Robert Todd Carroll
April 4. 2006
Previous newsletters are archived at skepdic.com/news/ Go there for subscription and feedback information.
In this issue:
I updated Holocaust denial entry to link to a press release about an arson attack at the offices of The Holocaust History Project (THHP), an organization that has been in the forefront of confronting Holocaust denial online. The pareidolia entry now includes a link to Merchandising God: The Pope Tart by Karen Stollznow. Medium now links to an article about John Edward's latest TV tour. Sťance now links to a BBC article on a TV show that featured a sťance with the spirit of John Lennon. Uri Geller now has a link to an article that chronicles how Geller brings bad luck to those he tries to help. Chiropractic now has a link to a TimesOnline article about a study that found chiropractic worthless. Acupuncture links to a Guardian article critical of a TV show that fawned over acupuncture. And the psychoanalysis entry now has links to a recent cover story on Freud from Newsweek and an article by Frederick Crews critical of that article.
There are also blog additions on the 9/11 conspiracies, the latest healing prayer study, a new thimerosal study, the war on science (featured in the Skeptic's Circle # 31), and the President of Bulgaria honors a psychic.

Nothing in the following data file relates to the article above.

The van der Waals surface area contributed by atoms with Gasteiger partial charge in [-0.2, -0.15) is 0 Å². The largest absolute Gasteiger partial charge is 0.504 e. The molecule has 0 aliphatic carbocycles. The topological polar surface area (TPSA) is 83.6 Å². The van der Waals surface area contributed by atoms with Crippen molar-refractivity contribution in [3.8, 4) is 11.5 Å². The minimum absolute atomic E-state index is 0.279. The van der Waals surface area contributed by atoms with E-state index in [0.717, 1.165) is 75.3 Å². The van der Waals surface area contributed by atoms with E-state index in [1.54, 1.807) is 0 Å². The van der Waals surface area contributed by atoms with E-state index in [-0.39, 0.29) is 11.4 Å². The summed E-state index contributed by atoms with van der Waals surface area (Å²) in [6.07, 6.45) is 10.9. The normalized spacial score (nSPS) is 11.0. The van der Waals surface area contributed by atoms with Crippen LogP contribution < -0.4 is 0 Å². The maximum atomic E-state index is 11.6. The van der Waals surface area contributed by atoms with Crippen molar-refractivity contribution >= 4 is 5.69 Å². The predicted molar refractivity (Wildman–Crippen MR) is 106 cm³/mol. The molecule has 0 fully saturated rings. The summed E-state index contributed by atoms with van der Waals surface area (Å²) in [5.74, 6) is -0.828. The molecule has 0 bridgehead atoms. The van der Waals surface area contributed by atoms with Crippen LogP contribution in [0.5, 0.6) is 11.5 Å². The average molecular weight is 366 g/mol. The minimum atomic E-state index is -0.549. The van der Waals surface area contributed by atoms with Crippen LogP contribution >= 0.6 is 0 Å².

Finally, on St. Patrick's day I was a guest columnist for James Randi's Online Newsletter, Swift. Randi reports that he is making slow but steady progress and will be back at the helm soon. That is good news.
A person identifying herself as an Associate Producer working on a show for NBC News Productions wrote me:
I was feeling grumpy, so I replied:
Unsurprisingly, I never heard back from her. While there are some television programs that make an effort to engage the viewer in critical thinking about the occult and the paranormal, they are still rare ("Naked Science," "Nova," "Is it Real?," "Mythbusters," "Scientific American Frontiers," and the like). Apparently, this NBC show on remote viewing won't be one of them.
In August 2005, the British medical journal Lancet published a meta-analysis of 110 homeopathic studies that concluded there is no convincing evidence homeopathic treatments work any better than a placebo.* The latest issue of Skeptic magazine has a brief note about the Lancet article and accompanying editorial (in Lancet) that recommended that physicians inform their patients that they're wasting their money on homeopathic medicines. It turns out, however, that Lancet and Skeptic don't understand homeopathy. If they did, they would realize that it can't be tested the way science tests real medicines.